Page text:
In continuing efforts to help the declining Monarch butterfly population, the Save Our Monarchs Foundation (SOM) is creating Monarch butterfly and other pollinator habitat along TransCanada Corporation rights-of-way in central Ohio’s Three Creeks Metro Park. The planting results from a strong partnership between TransCanada, Columbus and Franklin County Metro Parks, Ohio Pollinator Habitat Initiative, and the School of Environment and Natural Resources, The Ohio State University. Monarch habitat consists of bio-diverse landscapes that contain milkweed and other native nectar and pollen sources, have a nearby water source, and are protected from disturbance factors such as untimely mowing. Habitat for Monarchs also makes excellent habitat for other vital and diminishing species, including other native butterflies and bees, and migratory and ground-nesting birds.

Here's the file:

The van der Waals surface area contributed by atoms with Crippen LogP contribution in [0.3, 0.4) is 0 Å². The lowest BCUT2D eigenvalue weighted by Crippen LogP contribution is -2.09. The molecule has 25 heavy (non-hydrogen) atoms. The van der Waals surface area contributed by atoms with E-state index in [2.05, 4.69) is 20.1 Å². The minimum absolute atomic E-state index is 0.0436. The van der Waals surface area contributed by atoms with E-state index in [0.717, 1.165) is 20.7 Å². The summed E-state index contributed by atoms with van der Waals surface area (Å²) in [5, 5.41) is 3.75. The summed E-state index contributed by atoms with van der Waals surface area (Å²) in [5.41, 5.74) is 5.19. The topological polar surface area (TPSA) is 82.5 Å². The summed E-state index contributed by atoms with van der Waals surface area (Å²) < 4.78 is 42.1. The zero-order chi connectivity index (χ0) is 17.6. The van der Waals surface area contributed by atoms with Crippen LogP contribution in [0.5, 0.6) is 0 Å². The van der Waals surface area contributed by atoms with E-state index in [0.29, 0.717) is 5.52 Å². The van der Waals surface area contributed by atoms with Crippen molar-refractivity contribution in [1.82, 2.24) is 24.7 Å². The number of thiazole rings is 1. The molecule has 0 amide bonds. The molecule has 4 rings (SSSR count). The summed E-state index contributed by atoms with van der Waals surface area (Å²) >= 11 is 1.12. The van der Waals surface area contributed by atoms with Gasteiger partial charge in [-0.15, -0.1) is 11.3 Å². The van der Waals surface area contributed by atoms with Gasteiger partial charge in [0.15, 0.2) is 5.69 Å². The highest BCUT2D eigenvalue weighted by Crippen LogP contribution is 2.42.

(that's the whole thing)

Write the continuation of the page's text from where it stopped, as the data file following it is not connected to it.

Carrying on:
The 79th Midwest Fish & Wildlife Conference will be held January 27-30, 2019 at the Hilton Cleveland Downtown Hotel in Cleveland, Ohio. The theme of the meeting is "Communicating Science to Fan the Flames of Conservation."
School of Environment and Natural Resources (SENR) aquatic and terrestrial faculty and students will be in attendance and presenting their research at the meeting. View a list of SENR presentations scheduled for the upcoming 70th Midwest Fish and Wildlife Conference and organized symposia and plenary speakers.